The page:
During yesterday’s deepwater investigation hearings a document was released by the Marshal Islands, flag state of the Deepwater Horizon, regarding the rig’s designation for purposes of meeting minimum safe manning requirements. The letter states the following (in part):
The American Bureau of Shipping (ABS) Classified and certified the DEEPWATER HORIZON as a ï˜A1, Column Stabilized Drilling Unit, ï˜AMS, ï˜ACCU, ï˜DPS-3 (the highest rating for dynamically positioned vessels), Self-propelled MODU which was designed, built delivered and confirmed as such in a written affidavit issued to the Administration in preparation for registration in the Marshall Islands. The Minimum Safe Manning Certificate (MSMC) application submitted by Transocean to the Administration also identified it as such.
During the course of registration in December 2004, and, as a result of a clerical error, the Maritime Administrator used the wrong MSMC template resulting in the issuance of an MSMC for a Self-Propelled MODU instead of a DPV Unit…
It’s clear that the Marshall Islands has some of the strictest requirements of any flag state when it comes to the manning of Mobile Offshore Drilling Units and the standards to which they hold Transocean rigs. Further, the manning requirements of the Marshall Islands are higher than that of Panama, the Deepwater Horizon’s original flag state. What remains unclear is if Transocean actually followed the requirements of a DPV designation.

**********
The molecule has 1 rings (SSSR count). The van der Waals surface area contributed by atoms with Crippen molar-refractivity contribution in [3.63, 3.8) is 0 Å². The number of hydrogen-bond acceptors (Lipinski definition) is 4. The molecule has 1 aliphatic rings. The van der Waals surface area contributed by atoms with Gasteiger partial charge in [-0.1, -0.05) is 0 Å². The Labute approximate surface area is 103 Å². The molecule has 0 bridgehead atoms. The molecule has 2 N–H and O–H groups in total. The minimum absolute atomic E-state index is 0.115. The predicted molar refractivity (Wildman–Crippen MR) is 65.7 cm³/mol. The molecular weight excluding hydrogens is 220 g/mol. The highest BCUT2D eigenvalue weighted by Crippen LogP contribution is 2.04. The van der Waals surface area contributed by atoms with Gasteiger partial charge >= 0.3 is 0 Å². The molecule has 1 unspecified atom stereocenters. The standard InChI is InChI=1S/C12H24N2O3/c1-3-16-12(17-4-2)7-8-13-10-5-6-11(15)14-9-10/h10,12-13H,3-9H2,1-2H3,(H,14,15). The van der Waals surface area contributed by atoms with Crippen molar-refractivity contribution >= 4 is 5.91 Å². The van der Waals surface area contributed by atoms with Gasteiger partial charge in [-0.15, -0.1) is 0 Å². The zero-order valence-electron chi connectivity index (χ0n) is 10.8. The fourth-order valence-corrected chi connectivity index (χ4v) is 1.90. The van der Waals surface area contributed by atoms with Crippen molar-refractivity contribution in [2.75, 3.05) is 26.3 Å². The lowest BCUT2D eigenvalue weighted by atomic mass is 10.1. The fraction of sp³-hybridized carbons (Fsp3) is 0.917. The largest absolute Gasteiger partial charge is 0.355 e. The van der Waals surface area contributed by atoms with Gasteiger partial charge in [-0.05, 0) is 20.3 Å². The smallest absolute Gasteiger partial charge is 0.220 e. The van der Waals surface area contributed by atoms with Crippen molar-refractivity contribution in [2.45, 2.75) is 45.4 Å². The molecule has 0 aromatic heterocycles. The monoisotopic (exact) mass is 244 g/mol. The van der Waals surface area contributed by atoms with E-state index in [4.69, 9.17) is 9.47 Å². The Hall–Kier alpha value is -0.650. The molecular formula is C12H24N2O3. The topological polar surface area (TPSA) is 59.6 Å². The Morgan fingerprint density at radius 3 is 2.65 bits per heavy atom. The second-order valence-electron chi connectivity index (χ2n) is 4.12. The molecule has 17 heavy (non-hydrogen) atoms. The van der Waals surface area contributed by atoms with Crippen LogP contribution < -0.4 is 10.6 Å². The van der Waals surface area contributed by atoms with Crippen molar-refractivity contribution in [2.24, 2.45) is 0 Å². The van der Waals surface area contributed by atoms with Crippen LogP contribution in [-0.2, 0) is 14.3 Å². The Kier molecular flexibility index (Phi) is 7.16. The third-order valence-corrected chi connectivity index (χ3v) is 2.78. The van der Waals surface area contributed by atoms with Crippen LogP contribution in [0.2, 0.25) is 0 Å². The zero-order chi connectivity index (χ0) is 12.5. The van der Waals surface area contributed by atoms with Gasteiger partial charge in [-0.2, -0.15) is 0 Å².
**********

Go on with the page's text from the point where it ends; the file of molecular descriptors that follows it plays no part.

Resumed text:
According to Marine Notice 7-038-2 the primary difference in the manning of a Self-Propelled MODU, one that is anchored or otherwise fixed at location but can depart under their own power, and that of a Dynamically Positioned Vessel is the need for a full compliment of licensed marine engineers at all times regardless of the activities being performed below the derrick. But it remains unclear if the Transocean personnel working in the Horizon’s engine room where, in fact, licensed engineers. In a statement made to gCaptain a representative for the Marshall Islands expressed the registries commitment to manning MODU with licensed engineers and offered the following statement:
For the entire time the Deepwater Horizon was registered with The Marshall Islands their minimum safe manning certificate met or exceeded national & international standards for both modus and dynamically positioned vessels and, as far as the registry is aware, Transocean always met or exceeded those levels.
The primary question now is whether Transocean will turn to the Global SantaFe standard of providing a full compliment of licensed marine engineers to each rig or will continues its practice of employing non-licensed personnel as watchstanders aboard their MODUs registered with different flag states.